I’ve had so many mixed feelings.  Through the years I’ve encountered people who’ve related how CHARLOTTE SWEET has always been a personal favorite.  Then I encounter people who tiptoe around the subject;  its non-fans seem to have either tuned out because of its all-sung, all-rhymed format or they didn’t respond to its deliberate fractured fairy-tale style.

So what is on the horizon now for CHARLOTTE SWEET?  I can’t say.  Early on, there were a bunch of regional and university productions.  When she was younger, Kristin Chenoweth (who’d appeared in LUDLOW LADD, the prequel to “Charlotte”) stated she’d love to do the show; but nothing came of that.   Several directors have told me they wanted to do the show; but, again, nothing evolved.


In my career, I’ve also written other “shows that came so close,” though probably not as close as CHARLOTTE SWEET.  Among those that just fell short of making it to Broadway (each a story in itself) were NORTH ATLANTIC, LUDLOW LADD, MRS. McTHING, and TALES OF TINSELTOWN.  I’m sure such disappointments haunt many writers who’ve devoted themselves to musical theatre.  Still, when I’m feeling most depressed, I keep reminding myself of the show’s champions from Leonard Cohen to Harold Prince to Al Hirschfeld.  My experience with Hirschfeld is even recounted on that remarkable man’s website:

Circus of Voice

My lowest moment happened recently, when I spoke to one of the theatrical licensers of CHARLOTTE SWEET.  This is someone who—telling me how much he’d adored the original production—acquired the rights from the show’s original licenser, Samuel French.  When I questioned him on why CHARLOTTE SWEET wasn’t being done these days, he answered that it was no longer p.c. or attuned to the times.   I’d have understood if he’d replied that its Gilbert & Sullivan-like score and roseate ending weren’t contemporary enough.  But the musical is about outsiders deemed as freaks (the Circus of Voice), a heroine who faces addiction, and show-biz exploitation.  Aren’t those still contemporary issues, even if cushioned in satirical melodrama?  Not only that—but the heroine remains chaste and successful throughout; then when the villain goes too far, she rescues herself.  I compare that to the character of Audrey in “Little Shop,” who allows her boyfriend to brutalize her and who is insecure throughout the show.  Still, the character of Audrey resonates with a modern audience, so why shouldn’t Charlotte?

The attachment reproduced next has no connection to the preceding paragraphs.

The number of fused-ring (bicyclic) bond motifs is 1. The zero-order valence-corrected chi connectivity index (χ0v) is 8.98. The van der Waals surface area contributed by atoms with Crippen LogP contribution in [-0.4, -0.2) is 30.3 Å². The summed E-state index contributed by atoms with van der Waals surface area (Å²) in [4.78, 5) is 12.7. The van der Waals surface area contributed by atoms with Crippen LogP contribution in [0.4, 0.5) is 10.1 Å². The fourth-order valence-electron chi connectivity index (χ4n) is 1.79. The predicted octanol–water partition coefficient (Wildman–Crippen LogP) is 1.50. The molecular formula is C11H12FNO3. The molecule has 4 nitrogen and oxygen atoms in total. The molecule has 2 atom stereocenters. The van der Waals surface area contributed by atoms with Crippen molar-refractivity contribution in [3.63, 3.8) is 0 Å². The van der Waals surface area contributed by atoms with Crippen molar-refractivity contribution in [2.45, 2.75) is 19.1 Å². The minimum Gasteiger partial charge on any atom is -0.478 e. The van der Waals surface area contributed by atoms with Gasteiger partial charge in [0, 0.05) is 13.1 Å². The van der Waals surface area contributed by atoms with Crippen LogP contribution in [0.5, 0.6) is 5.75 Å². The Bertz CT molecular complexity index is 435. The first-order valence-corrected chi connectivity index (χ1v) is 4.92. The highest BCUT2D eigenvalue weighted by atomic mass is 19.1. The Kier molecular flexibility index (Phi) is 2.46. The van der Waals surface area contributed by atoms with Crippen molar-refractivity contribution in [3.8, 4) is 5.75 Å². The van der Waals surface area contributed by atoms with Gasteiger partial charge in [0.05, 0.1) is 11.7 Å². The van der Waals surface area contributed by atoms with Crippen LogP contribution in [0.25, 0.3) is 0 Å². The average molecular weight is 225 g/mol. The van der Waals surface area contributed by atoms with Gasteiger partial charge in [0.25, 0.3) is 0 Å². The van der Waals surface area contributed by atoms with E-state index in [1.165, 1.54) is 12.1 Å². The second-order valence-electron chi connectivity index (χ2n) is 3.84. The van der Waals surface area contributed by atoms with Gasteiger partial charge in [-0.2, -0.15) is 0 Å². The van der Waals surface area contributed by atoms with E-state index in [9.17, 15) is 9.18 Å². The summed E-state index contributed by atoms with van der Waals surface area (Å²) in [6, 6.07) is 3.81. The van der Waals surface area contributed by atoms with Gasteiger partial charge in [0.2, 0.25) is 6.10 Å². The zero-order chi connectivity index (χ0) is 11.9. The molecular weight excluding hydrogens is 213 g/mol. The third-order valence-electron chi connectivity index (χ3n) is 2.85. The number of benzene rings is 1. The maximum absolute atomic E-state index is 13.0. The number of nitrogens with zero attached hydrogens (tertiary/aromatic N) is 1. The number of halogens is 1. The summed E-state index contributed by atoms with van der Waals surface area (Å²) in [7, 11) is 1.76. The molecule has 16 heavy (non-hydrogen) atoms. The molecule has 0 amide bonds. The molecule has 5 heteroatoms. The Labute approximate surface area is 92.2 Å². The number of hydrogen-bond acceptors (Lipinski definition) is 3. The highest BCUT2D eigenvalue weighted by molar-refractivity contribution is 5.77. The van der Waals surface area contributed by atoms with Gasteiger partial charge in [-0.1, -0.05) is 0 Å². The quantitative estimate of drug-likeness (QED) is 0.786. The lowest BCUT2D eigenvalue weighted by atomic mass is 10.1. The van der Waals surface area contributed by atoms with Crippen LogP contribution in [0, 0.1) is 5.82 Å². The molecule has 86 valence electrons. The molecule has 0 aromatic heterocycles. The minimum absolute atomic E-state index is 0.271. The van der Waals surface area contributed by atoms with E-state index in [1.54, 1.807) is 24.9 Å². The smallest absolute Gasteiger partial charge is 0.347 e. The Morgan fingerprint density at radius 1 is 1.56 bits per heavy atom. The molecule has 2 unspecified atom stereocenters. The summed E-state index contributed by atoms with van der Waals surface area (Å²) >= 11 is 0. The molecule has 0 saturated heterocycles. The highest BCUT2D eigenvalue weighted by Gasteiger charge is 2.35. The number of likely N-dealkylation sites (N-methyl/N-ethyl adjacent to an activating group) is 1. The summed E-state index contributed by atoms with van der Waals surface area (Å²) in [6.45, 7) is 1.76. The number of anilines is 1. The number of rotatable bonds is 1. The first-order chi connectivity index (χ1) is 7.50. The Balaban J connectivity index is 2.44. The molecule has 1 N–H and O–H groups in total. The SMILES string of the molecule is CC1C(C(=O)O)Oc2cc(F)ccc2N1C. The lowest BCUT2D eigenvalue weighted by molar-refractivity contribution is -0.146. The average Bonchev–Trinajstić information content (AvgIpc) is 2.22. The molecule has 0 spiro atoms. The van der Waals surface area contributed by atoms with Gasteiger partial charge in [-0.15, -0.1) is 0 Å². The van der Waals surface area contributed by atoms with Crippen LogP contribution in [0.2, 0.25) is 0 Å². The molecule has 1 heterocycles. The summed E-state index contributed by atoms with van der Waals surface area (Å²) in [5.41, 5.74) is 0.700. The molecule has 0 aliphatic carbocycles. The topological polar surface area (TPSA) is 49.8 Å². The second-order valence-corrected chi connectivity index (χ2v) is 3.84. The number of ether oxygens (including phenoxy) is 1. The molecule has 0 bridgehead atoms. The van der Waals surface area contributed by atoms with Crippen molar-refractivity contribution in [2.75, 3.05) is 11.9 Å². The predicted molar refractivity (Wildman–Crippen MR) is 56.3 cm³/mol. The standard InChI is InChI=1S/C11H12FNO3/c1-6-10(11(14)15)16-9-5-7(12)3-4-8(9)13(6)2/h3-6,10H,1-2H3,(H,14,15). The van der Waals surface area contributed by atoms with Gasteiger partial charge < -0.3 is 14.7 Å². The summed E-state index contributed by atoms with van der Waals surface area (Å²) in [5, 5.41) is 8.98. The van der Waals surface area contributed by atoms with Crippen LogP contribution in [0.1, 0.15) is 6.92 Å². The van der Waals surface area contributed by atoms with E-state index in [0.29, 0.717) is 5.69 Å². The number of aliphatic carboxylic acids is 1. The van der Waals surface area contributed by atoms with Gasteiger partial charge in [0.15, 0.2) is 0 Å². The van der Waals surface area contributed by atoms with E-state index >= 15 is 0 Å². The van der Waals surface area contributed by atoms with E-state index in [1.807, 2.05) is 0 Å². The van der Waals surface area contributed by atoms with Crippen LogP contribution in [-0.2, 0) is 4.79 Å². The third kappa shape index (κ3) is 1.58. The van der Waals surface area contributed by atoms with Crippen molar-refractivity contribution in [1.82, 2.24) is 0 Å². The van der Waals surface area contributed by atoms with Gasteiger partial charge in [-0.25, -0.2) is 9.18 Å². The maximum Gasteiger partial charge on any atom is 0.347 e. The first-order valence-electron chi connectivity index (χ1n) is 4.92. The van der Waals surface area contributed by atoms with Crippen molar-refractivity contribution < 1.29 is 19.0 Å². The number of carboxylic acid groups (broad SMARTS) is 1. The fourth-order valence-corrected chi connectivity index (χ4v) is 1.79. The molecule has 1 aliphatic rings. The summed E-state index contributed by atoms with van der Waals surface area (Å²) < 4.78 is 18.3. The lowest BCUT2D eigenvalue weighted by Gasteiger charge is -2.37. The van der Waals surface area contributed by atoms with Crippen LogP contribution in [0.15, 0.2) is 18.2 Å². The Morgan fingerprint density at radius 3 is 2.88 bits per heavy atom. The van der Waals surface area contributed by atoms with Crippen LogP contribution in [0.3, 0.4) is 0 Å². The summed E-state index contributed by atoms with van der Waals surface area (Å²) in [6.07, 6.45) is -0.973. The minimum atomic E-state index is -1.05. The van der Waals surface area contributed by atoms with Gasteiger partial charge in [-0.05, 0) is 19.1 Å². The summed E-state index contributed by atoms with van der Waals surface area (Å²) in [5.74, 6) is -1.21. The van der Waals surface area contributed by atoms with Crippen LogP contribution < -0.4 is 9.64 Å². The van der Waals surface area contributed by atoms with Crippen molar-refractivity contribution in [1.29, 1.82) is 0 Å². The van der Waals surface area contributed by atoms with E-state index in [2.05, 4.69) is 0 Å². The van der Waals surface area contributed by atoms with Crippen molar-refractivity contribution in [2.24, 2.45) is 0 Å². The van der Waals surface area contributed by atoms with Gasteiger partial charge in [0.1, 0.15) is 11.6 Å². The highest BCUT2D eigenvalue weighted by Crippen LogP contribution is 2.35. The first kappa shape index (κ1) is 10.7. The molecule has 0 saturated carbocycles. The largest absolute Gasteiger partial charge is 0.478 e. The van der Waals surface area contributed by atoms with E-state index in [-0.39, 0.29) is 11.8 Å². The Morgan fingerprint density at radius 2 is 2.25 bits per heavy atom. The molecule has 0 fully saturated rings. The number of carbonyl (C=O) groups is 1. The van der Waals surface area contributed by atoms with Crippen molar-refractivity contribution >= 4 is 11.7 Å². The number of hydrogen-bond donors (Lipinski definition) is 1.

I often wonder if my “golden age” style of musical writing is going out of fashion?  I’ve acknowledged how my theatre heroes are Larry Hart and E.Y. Harburg, known for the pathos and playfulness of their lyrics. In CHARLOTTE SWEET, the closest I came to bad language was having a character refer to the villains when he, in debt, mentions “owing such sums of riches.”   I believe my style remains universal.  Young audiences were always some of our best and most responsive.  And I continue hearing raves from enthusiasts of the show, like musical theatre historian Kurt Gänzl in his article “CHARLOTTE SWEET Or: When Musicals Were Fun”

When I’m feeling especially down, reading Gänzl warms me up as much as my late grandmother’s matzoh ball soup.  Sample:

“a last scene with as many dead bodies as Hamlet… (no, I’m not going to tell you, but it’s the best ending in musical theatre, EVER).”

Best of all, I have my memories of that very special time in my life.  Maybe there is a future….   

Hopefully to be continued. . .

Lead Photo: Logo by Frederic Marvin